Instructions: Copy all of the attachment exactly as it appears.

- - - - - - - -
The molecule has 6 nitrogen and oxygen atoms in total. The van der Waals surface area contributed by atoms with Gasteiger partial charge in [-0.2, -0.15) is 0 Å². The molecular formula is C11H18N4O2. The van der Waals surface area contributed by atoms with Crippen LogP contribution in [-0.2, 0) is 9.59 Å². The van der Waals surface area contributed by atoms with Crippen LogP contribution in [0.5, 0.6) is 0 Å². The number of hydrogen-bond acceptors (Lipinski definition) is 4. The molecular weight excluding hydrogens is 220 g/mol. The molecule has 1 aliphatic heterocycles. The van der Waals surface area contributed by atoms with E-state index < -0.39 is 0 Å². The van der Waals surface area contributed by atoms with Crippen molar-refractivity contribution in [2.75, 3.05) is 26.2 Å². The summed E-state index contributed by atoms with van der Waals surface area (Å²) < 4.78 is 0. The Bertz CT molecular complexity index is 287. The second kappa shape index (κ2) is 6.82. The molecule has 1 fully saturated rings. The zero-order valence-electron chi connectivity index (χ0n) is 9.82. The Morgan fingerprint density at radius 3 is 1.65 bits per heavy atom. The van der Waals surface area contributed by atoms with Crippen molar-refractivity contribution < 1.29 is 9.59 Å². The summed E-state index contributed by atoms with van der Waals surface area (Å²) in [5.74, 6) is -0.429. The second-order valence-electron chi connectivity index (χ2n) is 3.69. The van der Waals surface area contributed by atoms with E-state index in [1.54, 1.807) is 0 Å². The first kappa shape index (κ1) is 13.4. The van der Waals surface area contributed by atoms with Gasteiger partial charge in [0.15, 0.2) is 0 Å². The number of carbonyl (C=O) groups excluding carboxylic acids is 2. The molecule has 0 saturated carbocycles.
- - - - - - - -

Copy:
The molecule has 6 nitrogen and oxygen atoms in total. The van der Waals surface area contributed by atoms with Gasteiger partial charge in [-0.2, -0.15) is 0 Å². The molecular formula is C11H18N4O2. The van der Waals surface area contributed by atoms with Crippen LogP contribution in [-0.2, 0) is 9.59 Å². The van der Waals surface area contributed by atoms with Crippen LogP contribution in [0.5, 0.6) is 0 Å². The number of hydrogen-bond acceptors (Lipinski definition) is 4. The molecular weight excluding hydrogens is 220 g/mol. The molecule has 1 aliphatic heterocycles. The van der Waals surface area contributed by atoms with E-state index < -0.39 is 0 Å². The van der Waals surface area contributed by atoms with Crippen molar-refractivity contribution in [2.75, 3.05) is 26.2 Å². The summed E-state index contributed by atoms with van der Waals surface area (Å²) < 4.78 is 0. The Bertz CT molecular complexity index is 287. The second kappa shape index (κ2) is 6.82. The molecule has 1 fully saturated rings. The zero-order valence-electron chi connectivity index (χ0n) is 9.82. The Morgan fingerprint density at radius 3 is 1.65 bits per heavy atom. The van der Waals surface area contributed by atoms with Crippen molar-refractivity contribution < 1.29 is 9.59 Å². The summed E-state index contributed by atoms with van der Waals surface area (Å²) in [5.74, 6) is -0.429. The second-order valence-electron chi connectivity index (χ2n) is 3.69. The van der Waals surface area contributed by atoms with E-state index in [1.54, 1.807) is 0 Å². The first kappa shape index (κ1) is 13.4. The van der Waals surface area contributed by atoms with Gasteiger partial charge in [0.15, 0.2) is 0 Å². The number of carbonyl (C=O) groups excluding carboxylic acids is 2. The molecule has 0 saturated carbocycles.